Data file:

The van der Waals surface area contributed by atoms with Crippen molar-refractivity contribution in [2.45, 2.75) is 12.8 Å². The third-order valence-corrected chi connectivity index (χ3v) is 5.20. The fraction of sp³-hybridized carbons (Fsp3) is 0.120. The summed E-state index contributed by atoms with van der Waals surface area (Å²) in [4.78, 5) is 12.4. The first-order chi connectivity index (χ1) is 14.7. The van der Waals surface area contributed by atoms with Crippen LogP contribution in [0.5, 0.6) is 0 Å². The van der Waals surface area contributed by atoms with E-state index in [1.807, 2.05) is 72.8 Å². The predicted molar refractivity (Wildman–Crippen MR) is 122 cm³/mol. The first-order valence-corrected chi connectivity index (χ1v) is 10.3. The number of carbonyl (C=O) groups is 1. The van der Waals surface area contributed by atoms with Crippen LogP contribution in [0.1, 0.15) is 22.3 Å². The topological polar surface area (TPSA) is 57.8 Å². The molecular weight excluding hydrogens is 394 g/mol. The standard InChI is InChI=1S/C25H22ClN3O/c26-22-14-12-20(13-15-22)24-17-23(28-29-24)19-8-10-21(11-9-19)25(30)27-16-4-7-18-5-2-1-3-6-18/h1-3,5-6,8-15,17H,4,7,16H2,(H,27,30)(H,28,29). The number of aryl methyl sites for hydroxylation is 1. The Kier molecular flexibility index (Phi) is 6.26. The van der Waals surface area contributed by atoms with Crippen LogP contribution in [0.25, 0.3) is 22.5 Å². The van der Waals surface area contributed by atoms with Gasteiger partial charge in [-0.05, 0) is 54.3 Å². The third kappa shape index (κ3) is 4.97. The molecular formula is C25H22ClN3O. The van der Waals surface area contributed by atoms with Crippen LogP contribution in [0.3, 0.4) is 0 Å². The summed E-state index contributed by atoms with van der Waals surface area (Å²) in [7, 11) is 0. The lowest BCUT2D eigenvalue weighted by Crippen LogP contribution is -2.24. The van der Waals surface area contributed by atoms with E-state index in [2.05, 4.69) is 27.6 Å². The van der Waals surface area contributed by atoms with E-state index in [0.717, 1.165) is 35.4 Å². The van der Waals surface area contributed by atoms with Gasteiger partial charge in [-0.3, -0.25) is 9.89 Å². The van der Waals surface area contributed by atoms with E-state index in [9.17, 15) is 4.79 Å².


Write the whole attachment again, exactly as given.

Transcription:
The van der Waals surface area contributed by atoms with Crippen molar-refractivity contribution in [2.45, 2.75) is 12.8 Å². The third-order valence-corrected chi connectivity index (χ3v) is 5.20. The fraction of sp³-hybridized carbons (Fsp3) is 0.120. The summed E-state index contributed by atoms with van der Waals surface area (Å²) in [4.78, 5) is 12.4. The first-order chi connectivity index (χ1) is 14.7. The van der Waals surface area contributed by atoms with Crippen LogP contribution in [0.5, 0.6) is 0 Å². The van der Waals surface area contributed by atoms with E-state index in [1.807, 2.05) is 72.8 Å². The predicted molar refractivity (Wildman–Crippen MR) is 122 cm³/mol. The first-order valence-corrected chi connectivity index (χ1v) is 10.3. The number of carbonyl (C=O) groups is 1. The van der Waals surface area contributed by atoms with Crippen LogP contribution in [0.1, 0.15) is 22.3 Å². The topological polar surface area (TPSA) is 57.8 Å². The molecular weight excluding hydrogens is 394 g/mol. The standard InChI is InChI=1S/C25H22ClN3O/c26-22-14-12-20(13-15-22)24-17-23(28-29-24)19-8-10-21(11-9-19)25(30)27-16-4-7-18-5-2-1-3-6-18/h1-3,5-6,8-15,17H,4,7,16H2,(H,27,30)(H,28,29). The number of aryl methyl sites for hydroxylation is 1. The Kier molecular flexibility index (Phi) is 6.26. The van der Waals surface area contributed by atoms with Crippen LogP contribution in [0.25, 0.3) is 22.5 Å². The van der Waals surface area contributed by atoms with Gasteiger partial charge in [-0.05, 0) is 54.3 Å². The third kappa shape index (κ3) is 4.97. The molecular formula is C25H22ClN3O. The van der Waals surface area contributed by atoms with Crippen LogP contribution in [0.3, 0.4) is 0 Å². The summed E-state index contributed by atoms with van der Waals surface area (Å²) in [7, 11) is 0. The lowest BCUT2D eigenvalue weighted by Crippen LogP contribution is -2.24. The van der Waals surface area contributed by atoms with E-state index in [2.05, 4.69) is 27.6 Å². The van der Waals surface area contributed by atoms with E-state index in [0.717, 1.165) is 35.4 Å². The van der Waals surface area contributed by atoms with Gasteiger partial charge in [-0.3, -0.25) is 9.89 Å². The van der Waals surface area contributed by atoms with E-state index in [9.17, 15) is 4.79 Å².